“I know (Takahiro Omori) and Chapman had won there and I’d had a tough time the first time there, so I wasn’t feeling confident. We’d had a couple warmer days, though, but I was still like, ‘I don’t know if I like this one.’ At the same point in time, it’s a new day and I had to keep an open mind and figure it out.”

MLF officials set a cut weight of 18 pounds, meaning the first four anglers to reach that weight would automatically advance to the Championship Round. Otherwise, the competition would play out until the end of the third period and the finalists would be determined by weight caught that day.

Wheeler said the first period was a bit confusing. The spinnerbait and vibrating jig bite wasn’t going how it had been a few days earlier.

“I spent some time graphing during the ride-around and found some docks with brush on them,” he said. “I started shallow with a vibrating jig and fished down one stretch near the boat ramp. Tak came through the other way with a spinnerbait and neither of us had caught one. Obviously, something was changing.”

His first fish was a 3-06 caught on a shaky-head off a brush pile. He tried that pattern for another hour, but it didn’t pan out.

“Not a lot of guys were catching them,” he said. “I stuck with docks for a while, then I went in between them and skipped a (vibrating jig) by a cypress tree and caught one. It was like, ‘Bingo!’”

He moved to a new stretch that had some docks that posed a challenge getting in between, but he was able to generate bites off the cypress trees and the ends of docks.

“It was the best of both worlds,” he said. “I just put the trolling motor down and just fished. Sometimes, that’s the best thing to do. Once I figured it out, it clicked.”

MLF/Phoenix Moore
Photo: MLF/Phoenix Moore

Jacob Wheeler relied on a vibrating jig and spinnerbait while flipping flooded reeds on his way to winning the 2019 MLF World Championship.

He was the first competitor to reach 18 pounds in the second period, followed by Aaron Martens and Iaconelli. Omori finished 4th with 17-07 and claimed the fourth spot in the finals.

Lake St. John, another small oxbow lake on the Louisiana side of the Mississippi, was chosen as the site of the Championship Round. At 2,100 acres, it seemed big enough to serve four competitors. Ultimately, the whole day came down to what Wheeler caught in a small pond at the north end during the first period.

Wheeler spotted the pond while looking at the Lowrance C-Map during the ride-through and idled through the channel that connected it to the main lake.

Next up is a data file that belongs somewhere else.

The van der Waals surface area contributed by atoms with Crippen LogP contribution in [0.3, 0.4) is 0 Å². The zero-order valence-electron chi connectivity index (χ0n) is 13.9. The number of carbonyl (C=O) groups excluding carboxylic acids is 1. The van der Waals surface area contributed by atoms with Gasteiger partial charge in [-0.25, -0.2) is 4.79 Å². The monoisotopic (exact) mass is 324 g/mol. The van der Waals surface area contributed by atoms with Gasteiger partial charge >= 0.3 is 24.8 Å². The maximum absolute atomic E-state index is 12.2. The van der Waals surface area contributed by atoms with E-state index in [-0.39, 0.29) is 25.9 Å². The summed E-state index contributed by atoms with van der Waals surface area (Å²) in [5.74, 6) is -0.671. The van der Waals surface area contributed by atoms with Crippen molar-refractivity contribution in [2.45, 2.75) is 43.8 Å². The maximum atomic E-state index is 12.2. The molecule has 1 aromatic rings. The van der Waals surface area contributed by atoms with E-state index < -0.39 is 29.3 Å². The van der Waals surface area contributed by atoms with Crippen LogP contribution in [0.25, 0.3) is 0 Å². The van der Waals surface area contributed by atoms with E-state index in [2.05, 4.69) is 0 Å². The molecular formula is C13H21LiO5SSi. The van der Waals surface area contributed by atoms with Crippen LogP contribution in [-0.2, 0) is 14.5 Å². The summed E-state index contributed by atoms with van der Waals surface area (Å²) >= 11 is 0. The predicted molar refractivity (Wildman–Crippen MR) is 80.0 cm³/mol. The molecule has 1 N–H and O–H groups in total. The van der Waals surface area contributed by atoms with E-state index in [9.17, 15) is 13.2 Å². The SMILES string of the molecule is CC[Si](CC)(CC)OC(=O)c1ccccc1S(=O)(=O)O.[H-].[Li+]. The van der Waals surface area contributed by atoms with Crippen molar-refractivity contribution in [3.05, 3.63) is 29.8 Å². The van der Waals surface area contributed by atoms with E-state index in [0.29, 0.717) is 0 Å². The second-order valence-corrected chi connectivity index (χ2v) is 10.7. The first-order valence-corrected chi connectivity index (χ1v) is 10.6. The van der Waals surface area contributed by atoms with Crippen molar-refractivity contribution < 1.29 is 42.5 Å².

“The water cleared up as I got back in there and I was seeing hydrilla,” he said. “I said, ‘This could get ugly if it’s what I think it is.’ It’s a pond on the north end with a creek leading to it. There’s hydrilla and cypress. This is the spot.

Wheeler’s first fish was a 4-06 caught on a vibrating jig. Twenty minutes later, he caught a 5-09. Twenty minutes after that, another 4-pounder. By the end of the first period, he was running away with it after tallying 27-02 on seven fish. Iaconelli, with four fish, was the only other angler to catch a fish in the first 2 1/2 hours.

“I happened to pull into the right place at the right time,” Wheeler said. “It was just the best-looking area on the whole lake. The mouth of the creek was straight mud, so maybe that deterred others from going in there.”

Omori eased into the pond toward the end of the first period and Wheeler played defense on a 75-yard stretch of cypress trees before catching another 4-pounder in front of him. Then, Martens joined the group.

“I figured the more the merrier at this point,” Wheeler said. “Because with everybody in there, they’d split up the fish and I already had a pretty good lead.”

To start the second period, Wheeler opted to head toward the mouth of the pond, ceding the rest of it to the other three anglers.

“They’re all great at that format, so I’m surprised they all came in there,” he said. “Maybe they felt there were no bass anywhere else. I fished around and milked a little area I hadn’t fished. By the third period, I decided I wasn’t going back in there. It was too much of a crapshoot and I didn’t want to be hemmed in there.”

He flipped flooded reeds on the main lake in the third period, adding another 10 1/2 pounds to an already sizable total.

“With the water way up in the stuff, that’s where they were spawning,” he said. “You couldn’t just pitch around the outside because they weren’t there. You had to get it back in the reeds. I finally got into an area where the water had cleaned up and they were moving up. It was more of a thing that I wanted to move around.”

Winning Gear Notes

> Spinnerbait/vibrating jig gear: 7’3” medium-heavy Duckett Fishing Jacob Wheeler Signature Series casting rod, Duckett Fishing 320 casting reel (6.3:1 ratio), 20-pound Sufix Advance fluorocarbon line, 3/8-oz. Accent Mark Dove River Special spinnerbait (chartreuse/white), 3” Storm 360 Coastal GT Largo Shad trailer (white), 3/8-oz. homemade vibrating jig (black/blue), 3.5” Lake Fork Live Magic Shad (green-pumpkin).

> He combined an Indiana with an orange Colorado blade on the spinnerbait and he found a slower presentation was more productive than the vibrating jig.

> Flipping gear: 7’6” heavy-action Duckett Fishing Jacob Wheeler Signature Series casting rod, same reel, same line, 3/8-oz. VMC tungsten worm weight, Googan Baits Bandito Bug (black/blue).